American scientists have found a correlation between the Earth’s rotation speed and the ratio of big earthquakes that occur every year. Our planet has been slowing down, and 2018 might be a year when we have as many as 20 earthquakes magnitude 7 and above.
Researchers Roger Bilham of the University of Colorado and Rebecca Bendick of the University of Montana warned about their findings in a publication on the Geophysical Research Letters journal last August and presented them at the recent annual meeting of the Geological Society of America.
Some in the scientific community remain skeptical, particularly due to the implications such conjectures might have. We still don’t have a way to accurately predict earthquakes, but this might be the first step if Bilham and Bendick prove to be right next year.
Upsurge in big earthquakes predicted for 2018 as Earth rotation slows https://t.co/tgiHiOmqI5
— Guardian Science (@guardianscience) November 18, 2017
Earth is giving us “a five-year heads-up on earthquakes”
According to the new research, major earthquakes on Earth happen around five years after a maximum deceleration event occurs. These are gradual, periodical slowdowns that make the Earth’s rotation slower and lengthen the day by one millisecond.
This might not seem like much, and it is virtually unperceivable by us humans, but put in perspective, we find that today’s days are longer than days in the year 1900 by almost two full seconds. Five year periods precede a slowdown event, which tends to coincide with years in which seismic activity heightens.
Scientists say the average number of big earthquakes is 15 a year. In the years that follow the addition of a millisecond to the Earth’s rotation time, earthquakes of magnitudes larger than 7 exceed 20 around the world, sometimes ramping up to 35 a year.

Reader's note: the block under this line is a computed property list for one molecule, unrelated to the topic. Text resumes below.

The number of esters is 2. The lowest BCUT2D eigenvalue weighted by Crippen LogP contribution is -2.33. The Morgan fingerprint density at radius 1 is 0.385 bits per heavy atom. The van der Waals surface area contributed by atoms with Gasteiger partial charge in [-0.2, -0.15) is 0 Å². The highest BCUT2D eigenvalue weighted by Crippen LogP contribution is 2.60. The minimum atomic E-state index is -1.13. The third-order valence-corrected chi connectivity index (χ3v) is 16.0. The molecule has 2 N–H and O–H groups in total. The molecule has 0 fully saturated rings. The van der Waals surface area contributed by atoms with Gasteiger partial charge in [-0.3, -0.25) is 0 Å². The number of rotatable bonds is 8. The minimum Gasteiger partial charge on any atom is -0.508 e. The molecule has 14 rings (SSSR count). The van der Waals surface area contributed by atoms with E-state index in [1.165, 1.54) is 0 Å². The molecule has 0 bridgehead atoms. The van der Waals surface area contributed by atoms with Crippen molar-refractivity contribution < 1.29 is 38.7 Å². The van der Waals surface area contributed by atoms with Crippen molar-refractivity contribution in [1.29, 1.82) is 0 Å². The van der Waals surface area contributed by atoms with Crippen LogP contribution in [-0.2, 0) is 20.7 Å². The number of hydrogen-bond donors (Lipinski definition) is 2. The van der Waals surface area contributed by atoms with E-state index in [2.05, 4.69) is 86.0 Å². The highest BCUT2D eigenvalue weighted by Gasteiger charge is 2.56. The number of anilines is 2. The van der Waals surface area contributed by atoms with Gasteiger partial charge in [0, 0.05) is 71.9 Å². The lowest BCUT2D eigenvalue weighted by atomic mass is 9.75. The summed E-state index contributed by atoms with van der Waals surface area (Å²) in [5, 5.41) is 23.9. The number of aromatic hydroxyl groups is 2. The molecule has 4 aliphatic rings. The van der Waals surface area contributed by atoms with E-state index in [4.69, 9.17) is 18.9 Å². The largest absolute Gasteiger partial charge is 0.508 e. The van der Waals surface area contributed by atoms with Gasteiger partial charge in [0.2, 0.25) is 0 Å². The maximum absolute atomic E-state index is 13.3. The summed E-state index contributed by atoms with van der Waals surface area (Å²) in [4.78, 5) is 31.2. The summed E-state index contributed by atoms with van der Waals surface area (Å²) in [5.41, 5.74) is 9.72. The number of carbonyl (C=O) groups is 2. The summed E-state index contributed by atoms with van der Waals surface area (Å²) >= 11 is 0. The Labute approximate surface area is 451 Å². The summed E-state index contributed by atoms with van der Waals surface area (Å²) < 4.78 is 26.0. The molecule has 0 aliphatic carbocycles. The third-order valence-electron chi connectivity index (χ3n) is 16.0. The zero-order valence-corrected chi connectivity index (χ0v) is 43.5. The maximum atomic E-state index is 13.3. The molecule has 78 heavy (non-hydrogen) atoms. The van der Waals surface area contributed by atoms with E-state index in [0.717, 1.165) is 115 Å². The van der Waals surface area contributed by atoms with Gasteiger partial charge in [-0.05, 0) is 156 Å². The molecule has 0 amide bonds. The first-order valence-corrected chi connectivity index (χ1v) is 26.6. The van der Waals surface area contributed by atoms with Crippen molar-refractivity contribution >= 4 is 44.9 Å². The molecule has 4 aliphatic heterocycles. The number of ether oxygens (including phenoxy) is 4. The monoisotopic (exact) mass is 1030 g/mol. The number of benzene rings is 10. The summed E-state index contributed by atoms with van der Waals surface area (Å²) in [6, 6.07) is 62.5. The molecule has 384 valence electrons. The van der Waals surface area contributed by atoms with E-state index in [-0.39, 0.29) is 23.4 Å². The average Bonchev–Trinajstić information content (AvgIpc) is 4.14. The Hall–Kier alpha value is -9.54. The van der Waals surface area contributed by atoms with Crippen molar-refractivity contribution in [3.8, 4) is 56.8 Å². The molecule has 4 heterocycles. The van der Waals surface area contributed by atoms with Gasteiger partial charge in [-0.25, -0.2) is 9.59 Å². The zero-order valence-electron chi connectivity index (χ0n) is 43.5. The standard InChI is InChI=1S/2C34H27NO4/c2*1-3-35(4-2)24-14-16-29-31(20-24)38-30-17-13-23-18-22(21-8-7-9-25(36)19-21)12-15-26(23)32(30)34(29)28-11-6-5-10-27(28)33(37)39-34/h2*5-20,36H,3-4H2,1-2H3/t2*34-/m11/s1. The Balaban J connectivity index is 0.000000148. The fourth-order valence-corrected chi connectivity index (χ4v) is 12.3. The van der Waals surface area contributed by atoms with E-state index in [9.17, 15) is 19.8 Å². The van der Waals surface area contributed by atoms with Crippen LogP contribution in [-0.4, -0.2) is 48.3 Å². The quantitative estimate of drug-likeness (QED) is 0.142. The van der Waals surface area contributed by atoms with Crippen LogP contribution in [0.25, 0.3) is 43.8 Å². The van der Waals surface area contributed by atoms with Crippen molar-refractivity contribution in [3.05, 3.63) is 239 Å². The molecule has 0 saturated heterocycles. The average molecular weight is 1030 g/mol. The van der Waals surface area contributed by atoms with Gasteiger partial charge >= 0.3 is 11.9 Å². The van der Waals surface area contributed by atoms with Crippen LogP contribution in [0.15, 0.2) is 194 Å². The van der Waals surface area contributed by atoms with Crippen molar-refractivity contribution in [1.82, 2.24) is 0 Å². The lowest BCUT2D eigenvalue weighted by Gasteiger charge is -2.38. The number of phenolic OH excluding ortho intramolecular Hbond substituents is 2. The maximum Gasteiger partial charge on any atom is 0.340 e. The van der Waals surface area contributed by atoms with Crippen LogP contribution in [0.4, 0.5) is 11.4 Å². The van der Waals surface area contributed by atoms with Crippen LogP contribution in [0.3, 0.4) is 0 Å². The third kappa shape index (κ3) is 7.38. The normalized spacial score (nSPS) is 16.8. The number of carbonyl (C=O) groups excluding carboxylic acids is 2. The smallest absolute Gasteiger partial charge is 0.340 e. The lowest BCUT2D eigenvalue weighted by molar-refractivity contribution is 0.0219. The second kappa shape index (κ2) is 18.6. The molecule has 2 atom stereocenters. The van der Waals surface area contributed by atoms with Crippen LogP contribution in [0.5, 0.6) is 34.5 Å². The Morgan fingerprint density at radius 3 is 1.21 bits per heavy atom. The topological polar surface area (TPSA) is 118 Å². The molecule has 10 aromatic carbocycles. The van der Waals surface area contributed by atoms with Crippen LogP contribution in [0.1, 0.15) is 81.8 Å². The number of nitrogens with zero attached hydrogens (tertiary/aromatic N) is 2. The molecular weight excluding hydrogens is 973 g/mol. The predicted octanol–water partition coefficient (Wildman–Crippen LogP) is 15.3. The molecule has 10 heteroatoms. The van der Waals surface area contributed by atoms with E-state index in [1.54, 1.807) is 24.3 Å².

Scientists are about to test a devastating hypothesis: 2018 will suffer a lot of big earthquakes https://t.co/Z1QDfCcR9I
— David Papp (@DavidPapp) November 19, 2017
The key to earthquake prediction may lie on the Earth’s core
Of course, this is all a theory at this point, and while the correlation has been highlighted, it needs to be proven so it can gain credibility in the scientific community. Many peers of Bilham and Bendick are still expecting them to be proven wrong next year.
The specific cause of intensified seismic activity has yet to be found, but scientists suggest the slowdown in Earth’s rotation could have an effect on the planet’s core and the energy it releases. The trends found by the Montana and Colorado researchers show most earthquakes happen near the Equator.
Tropical countries would be at risk under this assumption, which has divided geologists and common people alike due to what it entails. On one hand, there is the first step towards a model of potential earthquake prediction, at least on a time basis. On the other hand, the death tally would easily be in the thousands if it turns out to be true.
Source: The Guardian